The Kresge Foundation has awarded $2.9 million to four South African universities and an education institute to improve student success through improved data analysis.
Detroit-area literary and visual artists are invited to apply for Kresge Artist Fellowships. The online application opens Monday, Dec. 1, and must be completed by Thursday, Jan. 22, 2015. A guide and additional information are available at the Kresge Arts in Detroit website.
Akron, Ohio, has been awarded a $1 million prize for increasing the number of residents receiving college degrees by 20.2 percent over four years, the largest increase among 57 cities participating in the Talent Dividend, a national project to increase college-attainment rates. The Northeast Ohio Council on Higher Education, which coordinated Akron’s efforts, accepted the award Wednesday in Washington, D.C. The council advocates for higher education and develops partnerships across the business and higher-education communities.
Scam alert: Kresge name being used in bogus emails circulating in India, the Philippines and on African continent
Individuals from India, the Philippines and several countries in Africa have received email notifications that they are eligible for a $250,000 grant from The Kresge Foundation. This is a scam and an illegal misrepresentation of the foundation and the work we do. Kresge is not awarding grants to individuals living in India or in countries located in Africa. Kresge does not award grants to individuals living in the United States. Our charter prohibits us from awarding grants to individuals.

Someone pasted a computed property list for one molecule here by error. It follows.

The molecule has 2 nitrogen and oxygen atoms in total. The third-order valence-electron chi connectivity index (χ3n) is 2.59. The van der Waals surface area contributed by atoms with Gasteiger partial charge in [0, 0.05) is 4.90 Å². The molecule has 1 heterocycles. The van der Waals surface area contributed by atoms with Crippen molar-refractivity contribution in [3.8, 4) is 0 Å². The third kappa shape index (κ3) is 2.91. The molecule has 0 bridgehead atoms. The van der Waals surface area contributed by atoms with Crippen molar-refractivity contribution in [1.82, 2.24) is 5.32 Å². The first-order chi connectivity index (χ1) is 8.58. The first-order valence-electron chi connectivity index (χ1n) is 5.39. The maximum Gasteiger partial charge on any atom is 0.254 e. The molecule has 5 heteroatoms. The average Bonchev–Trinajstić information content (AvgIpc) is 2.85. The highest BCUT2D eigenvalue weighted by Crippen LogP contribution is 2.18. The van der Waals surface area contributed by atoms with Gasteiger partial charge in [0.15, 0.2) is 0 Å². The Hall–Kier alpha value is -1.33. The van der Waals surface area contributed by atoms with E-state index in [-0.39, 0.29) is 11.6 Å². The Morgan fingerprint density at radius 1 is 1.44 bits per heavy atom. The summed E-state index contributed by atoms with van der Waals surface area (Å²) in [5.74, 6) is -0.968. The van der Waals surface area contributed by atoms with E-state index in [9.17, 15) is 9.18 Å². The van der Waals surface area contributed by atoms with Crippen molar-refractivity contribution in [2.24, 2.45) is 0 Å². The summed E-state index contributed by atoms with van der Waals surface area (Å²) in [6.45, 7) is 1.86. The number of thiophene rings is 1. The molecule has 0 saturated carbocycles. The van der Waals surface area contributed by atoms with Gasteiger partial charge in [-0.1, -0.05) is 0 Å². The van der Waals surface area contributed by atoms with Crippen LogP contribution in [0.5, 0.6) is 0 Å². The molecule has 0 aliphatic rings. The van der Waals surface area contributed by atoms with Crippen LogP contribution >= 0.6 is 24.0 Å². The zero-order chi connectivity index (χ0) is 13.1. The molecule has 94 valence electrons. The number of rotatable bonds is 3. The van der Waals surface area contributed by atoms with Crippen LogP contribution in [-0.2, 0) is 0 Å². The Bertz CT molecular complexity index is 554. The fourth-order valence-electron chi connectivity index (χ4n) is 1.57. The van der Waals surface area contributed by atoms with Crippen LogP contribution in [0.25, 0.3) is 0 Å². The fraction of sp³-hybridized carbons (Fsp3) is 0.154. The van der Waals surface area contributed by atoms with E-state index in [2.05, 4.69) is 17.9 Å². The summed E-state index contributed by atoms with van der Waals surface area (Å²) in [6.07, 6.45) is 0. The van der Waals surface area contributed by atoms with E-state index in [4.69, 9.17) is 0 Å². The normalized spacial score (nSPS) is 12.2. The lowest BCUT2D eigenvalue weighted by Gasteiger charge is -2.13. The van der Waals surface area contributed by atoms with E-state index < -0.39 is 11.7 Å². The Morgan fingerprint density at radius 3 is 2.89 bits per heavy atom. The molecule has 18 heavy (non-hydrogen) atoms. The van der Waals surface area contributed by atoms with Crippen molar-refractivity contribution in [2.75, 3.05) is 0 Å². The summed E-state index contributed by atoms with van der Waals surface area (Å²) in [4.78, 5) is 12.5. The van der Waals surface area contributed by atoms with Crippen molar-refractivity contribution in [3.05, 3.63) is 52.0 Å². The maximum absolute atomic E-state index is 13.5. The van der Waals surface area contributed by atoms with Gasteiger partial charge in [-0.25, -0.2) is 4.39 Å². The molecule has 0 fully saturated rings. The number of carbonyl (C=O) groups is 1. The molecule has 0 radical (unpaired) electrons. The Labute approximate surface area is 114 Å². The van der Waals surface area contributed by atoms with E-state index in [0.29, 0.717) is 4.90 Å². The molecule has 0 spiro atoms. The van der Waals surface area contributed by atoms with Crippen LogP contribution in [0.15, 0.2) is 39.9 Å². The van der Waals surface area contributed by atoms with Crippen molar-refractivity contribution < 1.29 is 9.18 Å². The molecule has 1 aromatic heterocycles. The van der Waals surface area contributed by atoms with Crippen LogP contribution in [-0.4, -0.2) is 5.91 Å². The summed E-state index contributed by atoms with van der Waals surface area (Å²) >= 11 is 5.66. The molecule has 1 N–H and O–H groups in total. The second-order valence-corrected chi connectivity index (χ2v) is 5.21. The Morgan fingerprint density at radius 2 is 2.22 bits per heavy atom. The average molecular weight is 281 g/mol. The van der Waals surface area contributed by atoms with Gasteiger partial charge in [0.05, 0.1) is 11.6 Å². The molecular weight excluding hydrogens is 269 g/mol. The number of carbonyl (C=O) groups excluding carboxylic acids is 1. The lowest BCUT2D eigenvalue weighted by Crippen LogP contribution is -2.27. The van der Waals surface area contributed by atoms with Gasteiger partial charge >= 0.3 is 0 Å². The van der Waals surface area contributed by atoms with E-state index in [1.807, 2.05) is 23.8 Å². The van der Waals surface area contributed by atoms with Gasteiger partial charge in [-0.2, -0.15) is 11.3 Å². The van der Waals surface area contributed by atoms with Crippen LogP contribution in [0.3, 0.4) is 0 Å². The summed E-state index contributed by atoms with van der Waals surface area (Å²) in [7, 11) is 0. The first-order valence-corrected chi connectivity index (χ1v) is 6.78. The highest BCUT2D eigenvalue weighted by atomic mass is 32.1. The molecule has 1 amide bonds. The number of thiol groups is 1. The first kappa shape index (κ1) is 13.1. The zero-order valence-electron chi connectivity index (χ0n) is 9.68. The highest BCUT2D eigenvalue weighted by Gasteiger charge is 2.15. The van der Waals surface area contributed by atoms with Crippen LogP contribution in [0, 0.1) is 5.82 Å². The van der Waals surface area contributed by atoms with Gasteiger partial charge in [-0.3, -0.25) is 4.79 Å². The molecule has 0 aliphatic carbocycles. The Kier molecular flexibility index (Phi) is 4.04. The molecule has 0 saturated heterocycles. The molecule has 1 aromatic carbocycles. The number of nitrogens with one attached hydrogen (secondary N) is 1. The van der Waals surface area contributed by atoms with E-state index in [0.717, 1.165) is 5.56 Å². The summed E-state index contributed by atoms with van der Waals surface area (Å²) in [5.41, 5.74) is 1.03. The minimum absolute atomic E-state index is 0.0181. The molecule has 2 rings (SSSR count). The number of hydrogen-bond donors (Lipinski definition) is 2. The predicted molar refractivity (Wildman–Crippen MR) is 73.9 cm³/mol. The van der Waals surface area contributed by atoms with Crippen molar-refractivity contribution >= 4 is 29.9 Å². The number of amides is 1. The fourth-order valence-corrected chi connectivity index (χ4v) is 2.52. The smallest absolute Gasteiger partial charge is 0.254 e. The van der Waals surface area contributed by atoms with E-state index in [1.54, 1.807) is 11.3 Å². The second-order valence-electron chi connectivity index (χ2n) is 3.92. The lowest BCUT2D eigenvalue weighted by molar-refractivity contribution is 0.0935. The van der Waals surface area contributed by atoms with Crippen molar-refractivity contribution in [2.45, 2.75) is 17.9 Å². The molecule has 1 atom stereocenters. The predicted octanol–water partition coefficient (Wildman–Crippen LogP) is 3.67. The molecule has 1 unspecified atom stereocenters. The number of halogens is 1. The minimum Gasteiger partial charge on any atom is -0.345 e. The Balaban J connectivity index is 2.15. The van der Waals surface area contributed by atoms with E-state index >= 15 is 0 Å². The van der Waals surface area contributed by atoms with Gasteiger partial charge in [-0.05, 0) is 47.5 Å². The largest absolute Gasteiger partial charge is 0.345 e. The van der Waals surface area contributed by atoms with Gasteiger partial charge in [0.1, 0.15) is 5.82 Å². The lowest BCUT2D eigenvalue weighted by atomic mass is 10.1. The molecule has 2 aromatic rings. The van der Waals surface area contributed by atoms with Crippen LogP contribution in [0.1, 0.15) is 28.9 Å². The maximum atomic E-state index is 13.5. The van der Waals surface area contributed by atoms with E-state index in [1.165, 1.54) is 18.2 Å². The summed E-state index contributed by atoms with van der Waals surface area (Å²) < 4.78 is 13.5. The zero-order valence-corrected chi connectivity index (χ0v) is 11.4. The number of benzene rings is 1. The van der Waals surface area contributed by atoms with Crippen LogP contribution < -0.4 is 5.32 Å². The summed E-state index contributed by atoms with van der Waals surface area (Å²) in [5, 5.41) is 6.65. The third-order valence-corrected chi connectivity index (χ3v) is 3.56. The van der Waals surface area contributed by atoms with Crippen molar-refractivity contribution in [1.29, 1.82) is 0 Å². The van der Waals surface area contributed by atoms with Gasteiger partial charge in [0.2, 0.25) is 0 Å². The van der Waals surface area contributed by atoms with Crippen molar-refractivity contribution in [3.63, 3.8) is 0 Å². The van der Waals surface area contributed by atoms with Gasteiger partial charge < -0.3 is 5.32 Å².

Denver, Los Angeles and San Francisco named beta sites for testing new approach to community and economic development
The greater Denver, Los Angeles and San Francisco Bay Area regions have been selected as beta sites for a project to research and develop methods that will help communities attract and deploy private investment capital for public purposes.
Southern cities such as Raleigh, Charlotte, Nashville and Atlanta may be thriving, but they fail to help their youth up the economic and social ladders, according to a new report. The report also says this problem is worse in the South than in other regions of the nation.
Financial security is a universally complex goal. For many it’s a goal that seems out of reach. In San Francisco, Mission Economic Development Agency and its 26 community partners are helping thousands of low- and moderate-income Latinos reach their financial goals and achieve self-sufficiency.